What we learned about consumer switching from the CMA supercomplaint response
Today sees the publication of a response by the Competition and Markets Authority (CMA) to a super-complaint made by Citizens Advice on the so-called loyalty premium — where firms overcharge loyal customers.
A super-complaint is a complaint made by a government approved ‘super-complainant’/watchdog organisation on behalf of consumers. In response, the CMA has today said that after finding people overpaying by £4 billion a year in total it recommends firms in key markets publishing the size of the loyalty penalty to protect the “worst hit” — including vulnerable consumers, older people, and those on low incomes.
The response also includes extremely interesting insights into “service switching”: something of particular relevance to Fair By Design and the remedies to tackle the poverty premium.
As the flagship research on the poverty premium found, by researchers at the University of Bristol, not switching to the best fuel deal is the biggest proportion of a low income household’s exposure to the poverty premium: costing 73 per cent of those households an extra £233.
It would be so simple to offer as a solution more switching for people to beat the poverty premium. But as the CMA has shown today, along with fantastic insight by Britain Thinks, it is not quite so simple.
They show that low financial resilience (i.e. not having enough money), fear of the risk of something going wrong, and time pressures, can stop people from wanting to switch.
From today’s report:
“Financial resilience refers to an individual or household’s ability to withstand unforeseen life events which can have an impact on finances — for example, being made redundant or being diagnosed with a long term health condition. Therefore, having low financial resilience can also be a barrier to vulnerable consumers being able to shop around or switch suppliers. It can mean that the impact of something going wrong, or of paying a loyalty penalty, causes greater financial harm to vulnerable consumers than to consumers generally.”
“Fear of the risk of something going wrong as a result of changing suppliers was a recurring theme in our qualitative research. Participants on low incomes often chose to stay with their existing provider because they wanted reliability and continuity of service and feared being disconnected. For some participants, aversion to the risks arising from constrained finances sometimes meant that they were unwilling to switch for fear that something would go wrong or that contractual arrangements would result in them being penalised. In cases where participants had had previous debts written off by suppliers, there was a fear that they may be charged more or lose out on certain tariffs with new suppliers.”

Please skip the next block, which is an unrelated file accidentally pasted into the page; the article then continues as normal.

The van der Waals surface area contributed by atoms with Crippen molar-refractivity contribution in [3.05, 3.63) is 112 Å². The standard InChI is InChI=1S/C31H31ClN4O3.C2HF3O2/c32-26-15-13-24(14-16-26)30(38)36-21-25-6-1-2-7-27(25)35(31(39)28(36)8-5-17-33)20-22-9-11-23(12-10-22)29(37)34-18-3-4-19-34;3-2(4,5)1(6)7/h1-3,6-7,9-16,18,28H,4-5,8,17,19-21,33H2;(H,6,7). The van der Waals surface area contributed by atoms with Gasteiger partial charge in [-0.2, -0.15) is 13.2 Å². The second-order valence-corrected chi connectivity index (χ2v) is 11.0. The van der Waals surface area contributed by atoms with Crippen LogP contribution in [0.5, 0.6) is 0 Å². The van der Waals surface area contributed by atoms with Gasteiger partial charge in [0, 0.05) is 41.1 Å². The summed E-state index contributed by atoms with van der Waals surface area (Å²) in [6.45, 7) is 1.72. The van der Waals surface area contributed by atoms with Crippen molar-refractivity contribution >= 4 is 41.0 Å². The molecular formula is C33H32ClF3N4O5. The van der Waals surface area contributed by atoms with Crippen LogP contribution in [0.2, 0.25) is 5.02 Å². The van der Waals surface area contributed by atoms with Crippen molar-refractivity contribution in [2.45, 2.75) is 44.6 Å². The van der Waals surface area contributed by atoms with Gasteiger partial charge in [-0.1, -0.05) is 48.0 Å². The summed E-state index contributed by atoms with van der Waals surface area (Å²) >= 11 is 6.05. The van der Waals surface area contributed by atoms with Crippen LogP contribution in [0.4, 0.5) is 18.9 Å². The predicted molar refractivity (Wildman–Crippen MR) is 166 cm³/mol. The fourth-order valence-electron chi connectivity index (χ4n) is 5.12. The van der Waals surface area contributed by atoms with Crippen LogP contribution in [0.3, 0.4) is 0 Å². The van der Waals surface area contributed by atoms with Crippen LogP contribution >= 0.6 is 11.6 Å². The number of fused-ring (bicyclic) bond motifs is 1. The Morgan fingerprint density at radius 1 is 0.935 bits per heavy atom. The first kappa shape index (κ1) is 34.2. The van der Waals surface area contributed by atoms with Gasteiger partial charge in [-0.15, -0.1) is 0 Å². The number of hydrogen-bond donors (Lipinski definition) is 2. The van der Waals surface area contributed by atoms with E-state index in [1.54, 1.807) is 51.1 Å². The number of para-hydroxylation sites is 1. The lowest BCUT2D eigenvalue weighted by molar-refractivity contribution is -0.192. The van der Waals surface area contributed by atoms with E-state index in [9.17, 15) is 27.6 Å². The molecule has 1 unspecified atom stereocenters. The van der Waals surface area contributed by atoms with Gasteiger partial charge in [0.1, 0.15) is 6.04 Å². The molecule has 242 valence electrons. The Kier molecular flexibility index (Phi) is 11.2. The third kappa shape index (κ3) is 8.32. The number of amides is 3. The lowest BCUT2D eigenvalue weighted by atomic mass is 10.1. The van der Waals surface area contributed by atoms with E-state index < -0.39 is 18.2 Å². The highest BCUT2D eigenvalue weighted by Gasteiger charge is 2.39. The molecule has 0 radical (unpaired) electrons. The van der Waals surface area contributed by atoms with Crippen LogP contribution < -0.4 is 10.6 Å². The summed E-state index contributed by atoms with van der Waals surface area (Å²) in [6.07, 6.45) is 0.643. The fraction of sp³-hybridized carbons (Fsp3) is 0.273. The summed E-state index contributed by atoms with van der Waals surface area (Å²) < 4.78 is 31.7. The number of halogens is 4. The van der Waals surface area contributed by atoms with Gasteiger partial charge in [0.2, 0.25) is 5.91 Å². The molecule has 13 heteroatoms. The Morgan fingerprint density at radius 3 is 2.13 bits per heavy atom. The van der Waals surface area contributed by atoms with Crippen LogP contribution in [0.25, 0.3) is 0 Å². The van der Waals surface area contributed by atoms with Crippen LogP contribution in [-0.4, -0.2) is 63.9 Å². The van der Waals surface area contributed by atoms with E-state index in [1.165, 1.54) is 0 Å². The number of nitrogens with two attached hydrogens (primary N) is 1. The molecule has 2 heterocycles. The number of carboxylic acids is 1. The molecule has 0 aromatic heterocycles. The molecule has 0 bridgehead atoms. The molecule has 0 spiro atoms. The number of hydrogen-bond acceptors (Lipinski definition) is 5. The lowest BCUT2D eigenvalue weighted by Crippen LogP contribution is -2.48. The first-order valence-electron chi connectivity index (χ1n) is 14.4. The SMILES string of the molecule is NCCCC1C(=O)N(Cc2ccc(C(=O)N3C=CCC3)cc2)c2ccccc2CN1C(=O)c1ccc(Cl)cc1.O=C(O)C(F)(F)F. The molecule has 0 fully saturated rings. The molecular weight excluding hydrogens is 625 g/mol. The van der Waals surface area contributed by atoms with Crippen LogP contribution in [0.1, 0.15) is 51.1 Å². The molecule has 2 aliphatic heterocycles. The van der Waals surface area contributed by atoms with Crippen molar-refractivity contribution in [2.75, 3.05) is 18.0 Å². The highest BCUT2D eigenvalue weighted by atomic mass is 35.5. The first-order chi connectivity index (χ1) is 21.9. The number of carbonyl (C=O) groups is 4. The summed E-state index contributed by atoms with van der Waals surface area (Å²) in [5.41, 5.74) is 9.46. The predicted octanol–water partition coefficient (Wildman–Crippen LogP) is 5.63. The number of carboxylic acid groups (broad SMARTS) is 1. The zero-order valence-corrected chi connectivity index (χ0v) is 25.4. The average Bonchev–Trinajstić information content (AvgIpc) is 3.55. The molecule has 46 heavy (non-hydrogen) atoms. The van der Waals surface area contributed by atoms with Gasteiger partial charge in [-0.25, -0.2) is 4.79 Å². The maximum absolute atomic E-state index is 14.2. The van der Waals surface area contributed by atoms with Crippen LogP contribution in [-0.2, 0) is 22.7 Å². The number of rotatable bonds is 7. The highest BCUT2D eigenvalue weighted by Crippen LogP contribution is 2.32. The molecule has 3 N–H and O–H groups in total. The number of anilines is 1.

“Switching suppliers or negotiating a better deal with an existing supplier can involve significant ‘hassle’ and time costs. In the case of vulnerable consumers, these barriers to accessing better deals can be exacerbated to the point where it is no longer an option. One research participant said that as the carer for her six year old son, she was concerned about being on the phone for longer than 15 minutes at a time, in case her son’s school contacted her to administer emergency medication. She could not afford another phone and the school was not insured to store the medication onsite. ‘I have to be available within 15 minutes so I’m always on a time limit and I can never go very far while he’s at school.’”
In their summary, they show the following:
“the available evidence indicates that older consumers and consumers on low incomes are more likely to stay longer with their providers in the five markets. In financial services, survey results also show that people with other vulnerabilities, such as a physical or mental health condition, are more likely to have long tenures. As a result of being longstanding customers, these groups of vulnerable consumers may be more likely to pay a loyalty penalty in these markets.”
The CMA also demonstrates a business case for reducing and eliminating the loyalty premium, as well as the assumption that switching is the only solution possible:
“While some very active consumers are getting cheap deals, many others are losing out. Some think that staying ‘loyal’ will pay off, do not realise they are paying much more or struggle when they try to shop around as it can be difficult, confusing or time consuming. These challenges can be even greater for those who may be vulnerable. This erodes people’s trust in markets and many consumers feel let down or frustrated.
Businesses can make this worse by making it even more difficult or confusing for their existing customers to either change or get better deals. Examples of these practices include imposing continual ‘stealth’ price increases, not giving customers enough warning before being rolled over or making it more difficult to leave than it is to sign up.”
The switching solution is never quite so simple, so Fair By Design welcomes the report today. We also agree with the CMA that relevant regulators (the FCA and Ofgem) should take a look at price caps as a means of helping people in vulnerable situations avoid paying more.
Finally, the CMA’s recommendation to empower intermediaries to support switching, such as considering giving a greater role to local consumer-facing advisory organisations, is something we support. One notable idea on this front is to give housing providers brokerage powers to help people access the best deal, particularly those without the time or ability to do frequent market comparisons (see for example how Monarch are acting as energy brokers for their housing tenants).
This response to Citizens Advice today gives great insight into why switching is not the only remedy in town — so the work on empowering intermediaries begins now.